Interoperability is enshrined in the Qatari doctrine of Joint Military Building coined in 1996. The aim is to demonstrate that Qatar is not alone in the region and its regional adversaries cannot attack it without jeopardizing their relations with the USA, France, and the UK or risking a confrontation with Turkey. Yezid Sayegh, a senior fellow at the Carnegie Middle East Centre think tank reported that “for decades, GCC states have concluded massive arms deals with the US and other leading western countries as a form of premium insurance: the GCC helps keep western defense industry jobs, and in return, the West protects the GCC states from external threats.” Qatar wants to obtain the same benefits by its military cooperation with its foreign partners.

At a practical level, Qatar welcomed a permanent foreign military presence on its territory; the American deployment on the Qatari ground was the base of their defense cooperation. The ratification of the Defense Cooperation Agreement in 1992 allowed high-level military cooperation between Qatar and the USA. The American troops could accede to the Qatari military facilities in 2002, at the Camp As Sayliyah in Doha, as the headquarters for the CENTCOM forces and then to the Al Udeid airbase, the biggest American foreign base in the Middle East, where 8,000 American troops have been stationed, participating in operations in Iraq, Syria, and Afghanistan and during Operation Inherent Resolve. Al Udeid airbase has been strategic for the American operations due to the fact that 80% of the refuelling took place in it.

With increasing tensions with Iran, American troops deployed more military force such as F-22 combat aircraft in Al Udeid base. The 2019 US-Qatari strategic dialogue extended the previous security cooperation with the expansion of the Al Udeid base with Qatari funding and export of more American weapons approved by the US Department of State. The deployment of American forces on the Qatari ground helped the latter’s forces to increase Qatar’s military, limited to 12,400 men (reserves included).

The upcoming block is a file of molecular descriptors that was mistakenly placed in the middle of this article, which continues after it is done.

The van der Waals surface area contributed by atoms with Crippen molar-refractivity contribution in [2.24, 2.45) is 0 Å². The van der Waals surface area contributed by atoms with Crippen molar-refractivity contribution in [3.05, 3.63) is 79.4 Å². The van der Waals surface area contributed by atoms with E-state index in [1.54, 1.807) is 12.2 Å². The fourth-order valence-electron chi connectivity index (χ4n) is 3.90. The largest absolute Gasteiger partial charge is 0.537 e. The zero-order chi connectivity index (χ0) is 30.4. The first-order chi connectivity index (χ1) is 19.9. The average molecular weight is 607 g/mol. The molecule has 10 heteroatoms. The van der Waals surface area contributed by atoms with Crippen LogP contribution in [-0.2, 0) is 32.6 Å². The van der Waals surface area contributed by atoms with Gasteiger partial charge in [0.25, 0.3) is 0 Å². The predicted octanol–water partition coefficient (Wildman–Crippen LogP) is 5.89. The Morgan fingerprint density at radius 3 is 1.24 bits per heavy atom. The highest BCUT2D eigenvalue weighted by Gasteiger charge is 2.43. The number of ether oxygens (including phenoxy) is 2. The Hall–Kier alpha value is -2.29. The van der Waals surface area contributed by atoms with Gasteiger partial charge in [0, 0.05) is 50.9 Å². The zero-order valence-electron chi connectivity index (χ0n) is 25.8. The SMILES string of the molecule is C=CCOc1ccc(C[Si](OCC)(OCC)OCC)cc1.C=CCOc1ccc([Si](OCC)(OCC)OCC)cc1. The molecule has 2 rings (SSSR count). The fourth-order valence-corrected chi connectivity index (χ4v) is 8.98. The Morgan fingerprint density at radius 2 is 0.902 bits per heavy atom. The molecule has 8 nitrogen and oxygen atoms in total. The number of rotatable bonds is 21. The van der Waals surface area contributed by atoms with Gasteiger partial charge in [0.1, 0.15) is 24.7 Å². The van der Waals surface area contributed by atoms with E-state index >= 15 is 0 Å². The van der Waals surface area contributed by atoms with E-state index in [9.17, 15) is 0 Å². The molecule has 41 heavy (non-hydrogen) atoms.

Qatar’s security hinges particularly on the American presence on its territory, playing the role of security insurance, a strategic deterrent against a potential military attack from Saudi Arabia. Another advantage is the massive training, exercise, and planning experience shared with the Qatari forces. This American experience is also communicated to other regional neighbors paving the way for potential regional interoperability. According to Anthony Cordesman, “the GCC states also gain from access to sophisticated US command and control, communications, intelligence, surveillance, and reconnaissance systems that they cannot afford even collectively, and from US warfighting experience in actually using such systems in combat.”

The massive armaments procurement helps Qatar to maintain a high level of defense cooperation. The deployment of Western militaries on its territory provides necessary training for imported weapons. Qatar has participated in American joint exercises, increasing its integration into operations led by one of its defense partners. These relations and arms procurement would help Qatar to benefit from the military force of its defense cooperatives and to be able to answer to more military threats and act as a powerful deterrent. On paper, this strategy seems fine. It reality, it can be extremely costly and politically tricky.